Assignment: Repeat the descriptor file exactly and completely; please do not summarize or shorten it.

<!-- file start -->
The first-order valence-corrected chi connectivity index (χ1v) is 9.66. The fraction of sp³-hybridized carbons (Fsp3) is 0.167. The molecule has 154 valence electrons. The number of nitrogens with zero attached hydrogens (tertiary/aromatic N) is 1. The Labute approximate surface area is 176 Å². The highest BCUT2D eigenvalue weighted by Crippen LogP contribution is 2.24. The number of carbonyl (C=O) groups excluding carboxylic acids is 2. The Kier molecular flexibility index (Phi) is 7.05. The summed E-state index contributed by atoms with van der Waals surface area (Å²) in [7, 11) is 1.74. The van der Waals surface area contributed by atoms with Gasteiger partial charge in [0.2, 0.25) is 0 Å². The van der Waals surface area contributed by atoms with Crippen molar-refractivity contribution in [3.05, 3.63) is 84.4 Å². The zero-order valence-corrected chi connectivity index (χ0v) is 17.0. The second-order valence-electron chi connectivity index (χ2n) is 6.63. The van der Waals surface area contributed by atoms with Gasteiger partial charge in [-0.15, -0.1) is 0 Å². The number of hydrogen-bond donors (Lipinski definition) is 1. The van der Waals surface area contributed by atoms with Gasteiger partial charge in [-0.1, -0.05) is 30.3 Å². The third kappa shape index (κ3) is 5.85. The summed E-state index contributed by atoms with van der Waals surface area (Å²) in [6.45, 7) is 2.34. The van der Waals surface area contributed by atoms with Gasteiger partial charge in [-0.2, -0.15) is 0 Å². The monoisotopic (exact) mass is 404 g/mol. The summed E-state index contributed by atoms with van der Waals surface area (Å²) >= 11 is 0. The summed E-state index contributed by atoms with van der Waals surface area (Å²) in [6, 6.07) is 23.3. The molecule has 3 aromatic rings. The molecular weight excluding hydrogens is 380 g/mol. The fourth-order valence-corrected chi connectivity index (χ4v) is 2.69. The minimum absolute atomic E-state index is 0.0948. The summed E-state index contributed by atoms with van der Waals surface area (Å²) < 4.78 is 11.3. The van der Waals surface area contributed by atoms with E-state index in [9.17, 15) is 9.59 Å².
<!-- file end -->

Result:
The first-order valence-corrected chi connectivity index (χ1v) is 9.66. The fraction of sp³-hybridized carbons (Fsp3) is 0.167. The molecule has 154 valence electrons. The number of nitrogens with zero attached hydrogens (tertiary/aromatic N) is 1. The Labute approximate surface area is 176 Å². The highest BCUT2D eigenvalue weighted by Crippen LogP contribution is 2.24. The number of carbonyl (C=O) groups excluding carboxylic acids is 2. The Kier molecular flexibility index (Phi) is 7.05. The summed E-state index contributed by atoms with van der Waals surface area (Å²) in [7, 11) is 1.74. The van der Waals surface area contributed by atoms with Gasteiger partial charge in [0.2, 0.25) is 0 Å². The van der Waals surface area contributed by atoms with Crippen molar-refractivity contribution in [3.05, 3.63) is 84.4 Å². The zero-order valence-corrected chi connectivity index (χ0v) is 17.0. The second-order valence-electron chi connectivity index (χ2n) is 6.63. The van der Waals surface area contributed by atoms with Gasteiger partial charge in [-0.15, -0.1) is 0 Å². The number of hydrogen-bond donors (Lipinski definition) is 1. The van der Waals surface area contributed by atoms with Gasteiger partial charge in [-0.1, -0.05) is 30.3 Å². The third kappa shape index (κ3) is 5.85. The summed E-state index contributed by atoms with van der Waals surface area (Å²) in [6.45, 7) is 2.34. The van der Waals surface area contributed by atoms with Gasteiger partial charge in [-0.2, -0.15) is 0 Å². The monoisotopic (exact) mass is 404 g/mol. The summed E-state index contributed by atoms with van der Waals surface area (Å²) >= 11 is 0. The summed E-state index contributed by atoms with van der Waals surface area (Å²) in [6, 6.07) is 23.3. The molecule has 3 aromatic rings. The molecular weight excluding hydrogens is 380 g/mol. The fourth-order valence-corrected chi connectivity index (χ4v) is 2.69. The minimum absolute atomic E-state index is 0.0948. The summed E-state index contributed by atoms with van der Waals surface area (Å²) < 4.78 is 11.3. The van der Waals surface area contributed by atoms with E-state index in [9.17, 15) is 9.59 Å².